The following argument is wrong, because the conclusion is impossible. Could someone please help me identify the problem(s)?

Consider the space $l^2(\mathbb{R})$ of square summable sequences. This is a Hilbert space with inner product given by $\langle (a_1, a_2, \dots) , (b_1, b_2, \dots ) \rangle = \sum_i a_ib_i.$

We can define a new inner product $\langle, \rangle^1$ by setting $\langle (a), (b) \rangle^1 = \sum (1/2)^ia_i b_i,$ for $(a), (b)$ sequences in $l^2(\mathbb{R}).$

Hence, by the Riesz representation theorem, any linear functional on $l^2(\mathbb{R})$ can be obtained by the map $(u) \mapsto \langle (v), (u) \rangle^1$ for $(u), (v) \in l^2(\mathbb{R}).$

In particular, if we define a linear functional via the usual inner product by fixing $(a) \in l^2(\mathbb{R})$ and defining $v \mapsto \langle (a), (v) \rangle,$ then there is an element $(a)^1 \in l^2(\mathbb{R})$ such that $\langle (a), \cdot \rangle$ and $\langle (a)^1, \cdot \rangle^1$ define the same functional.

But this can't be right, as it would imply that $(a_1, a_2, \dots) = (a_1^1, 2 a_2^1, 2^2 a_3^1, \dots),$ and the last sequence needn't be in $l^2(\mathbb{R}).$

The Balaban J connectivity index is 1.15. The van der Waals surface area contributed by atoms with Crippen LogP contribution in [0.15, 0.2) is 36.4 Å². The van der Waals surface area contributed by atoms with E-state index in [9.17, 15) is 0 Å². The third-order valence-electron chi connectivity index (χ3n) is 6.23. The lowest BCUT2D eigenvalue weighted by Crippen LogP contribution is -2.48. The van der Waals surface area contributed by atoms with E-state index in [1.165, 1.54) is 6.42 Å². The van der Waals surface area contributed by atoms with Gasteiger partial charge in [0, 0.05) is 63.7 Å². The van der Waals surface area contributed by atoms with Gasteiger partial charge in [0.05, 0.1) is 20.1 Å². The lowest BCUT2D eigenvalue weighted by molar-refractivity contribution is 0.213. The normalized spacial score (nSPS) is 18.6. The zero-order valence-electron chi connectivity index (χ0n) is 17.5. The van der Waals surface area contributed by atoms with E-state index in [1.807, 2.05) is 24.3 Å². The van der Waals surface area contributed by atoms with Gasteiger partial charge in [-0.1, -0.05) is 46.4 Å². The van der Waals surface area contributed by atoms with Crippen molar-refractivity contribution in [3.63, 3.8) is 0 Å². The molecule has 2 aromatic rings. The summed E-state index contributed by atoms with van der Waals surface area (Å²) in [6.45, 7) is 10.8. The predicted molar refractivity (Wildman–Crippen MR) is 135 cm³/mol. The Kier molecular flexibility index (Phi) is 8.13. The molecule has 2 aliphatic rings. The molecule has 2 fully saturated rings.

• $\begingroup$ Edited the question. $\endgroup$ – user142700 Nov 13 '14 at 17:47
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    $\begingroup$ what makes you believe that $\ell^2$ is a Hilbert space wrt to $\langle . ,. \rangle^1$? Your example sequence even shows it is not. $\endgroup$ – Thomas Nov 13 '14 at 17:50
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    $\begingroup$ Hilbert spaces are complete. $\endgroup$ – Thomas Nov 13 '14 at 17:54
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    $\begingroup$ You see, the Riesz theorem is an existence theorem. Existence is based on completeness. $\endgroup$ – Thomas Nov 13 '14 at 17:55
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    $\begingroup$ @MichaelHardy: I think that is a very unusual notation. At least I frequently use $\ell^2(I)$ for the $L^2$ space on $I$ with counting measure, where the range ($\Bbb{R}$ or $\Bbb{C}$) of the functions is implicitly understood. I have also seen a lot of other people use that notation. Hence, $\ell^2(\Bbb{R})$ would be the set of all $(c_i)_{i \in \Bbb{R}}$ that are square summable. $\endgroup$ – PhoemueX Nov 13 '14 at 17:58

With $\ell_2$ denoting the original Hilbert space, the space $\left( \ell_2, \langle .,. \rangle^1\right)$ is not complete. This is actually an easy consequence of the example you constructed yourself, which shows that the completion of $\ell_2$ with respect to $\langle .,. \rangle^1$ contains $\ell_2 $ as a proper subspace.

The Riesz representation theorem, however, relies on the hypothesis of completeness, is therefore not applicable to $\left( \ell_2, \langle .,. \rangle^1\right)$.


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